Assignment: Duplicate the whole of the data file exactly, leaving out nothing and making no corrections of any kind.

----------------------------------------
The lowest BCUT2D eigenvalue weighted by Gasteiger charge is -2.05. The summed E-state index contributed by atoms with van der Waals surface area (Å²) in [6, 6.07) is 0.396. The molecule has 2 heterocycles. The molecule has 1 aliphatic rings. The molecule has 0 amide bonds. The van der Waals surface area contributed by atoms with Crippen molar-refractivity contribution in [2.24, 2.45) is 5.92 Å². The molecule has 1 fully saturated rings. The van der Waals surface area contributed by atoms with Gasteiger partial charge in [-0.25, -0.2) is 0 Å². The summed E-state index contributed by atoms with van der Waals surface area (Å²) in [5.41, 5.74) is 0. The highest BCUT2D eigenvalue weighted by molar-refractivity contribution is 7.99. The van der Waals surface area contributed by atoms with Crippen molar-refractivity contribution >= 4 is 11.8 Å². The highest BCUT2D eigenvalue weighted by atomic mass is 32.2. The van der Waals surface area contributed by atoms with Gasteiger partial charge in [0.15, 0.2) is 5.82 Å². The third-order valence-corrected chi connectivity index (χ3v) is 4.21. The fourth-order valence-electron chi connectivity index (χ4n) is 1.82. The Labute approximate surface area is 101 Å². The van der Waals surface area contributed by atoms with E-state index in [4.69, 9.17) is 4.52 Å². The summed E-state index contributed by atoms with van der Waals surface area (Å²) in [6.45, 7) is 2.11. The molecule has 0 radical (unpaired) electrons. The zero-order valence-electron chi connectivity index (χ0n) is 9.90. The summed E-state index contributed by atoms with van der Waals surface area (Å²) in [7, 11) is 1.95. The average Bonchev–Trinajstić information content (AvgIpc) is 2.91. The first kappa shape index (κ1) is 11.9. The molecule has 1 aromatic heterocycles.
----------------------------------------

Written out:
The lowest BCUT2D eigenvalue weighted by Gasteiger charge is -2.05. The summed E-state index contributed by atoms with van der Waals surface area (Å²) in [6, 6.07) is 0.396. The molecule has 2 heterocycles. The molecule has 1 aliphatic rings. The molecule has 0 amide bonds. The van der Waals surface area contributed by atoms with Crippen molar-refractivity contribution in [2.24, 2.45) is 5.92 Å². The molecule has 1 fully saturated rings. The van der Waals surface area contributed by atoms with Gasteiger partial charge in [-0.25, -0.2) is 0 Å². The summed E-state index contributed by atoms with van der Waals surface area (Å²) in [5.41, 5.74) is 0. The highest BCUT2D eigenvalue weighted by molar-refractivity contribution is 7.99. The van der Waals surface area contributed by atoms with Crippen molar-refractivity contribution >= 4 is 11.8 Å². The highest BCUT2D eigenvalue weighted by atomic mass is 32.2. The van der Waals surface area contributed by atoms with Gasteiger partial charge in [0.15, 0.2) is 5.82 Å². The third-order valence-corrected chi connectivity index (χ3v) is 4.21. The fourth-order valence-electron chi connectivity index (χ4n) is 1.82. The Labute approximate surface area is 101 Å². The van der Waals surface area contributed by atoms with E-state index in [4.69, 9.17) is 4.52 Å². The summed E-state index contributed by atoms with van der Waals surface area (Å²) in [6.45, 7) is 2.11. The molecule has 0 radical (unpaired) electrons. The zero-order valence-electron chi connectivity index (χ0n) is 9.90. The summed E-state index contributed by atoms with van der Waals surface area (Å²) in [7, 11) is 1.95. The average Bonchev–Trinajstić information content (AvgIpc) is 2.91. The first kappa shape index (κ1) is 11.9. The molecule has 1 aromatic heterocycles.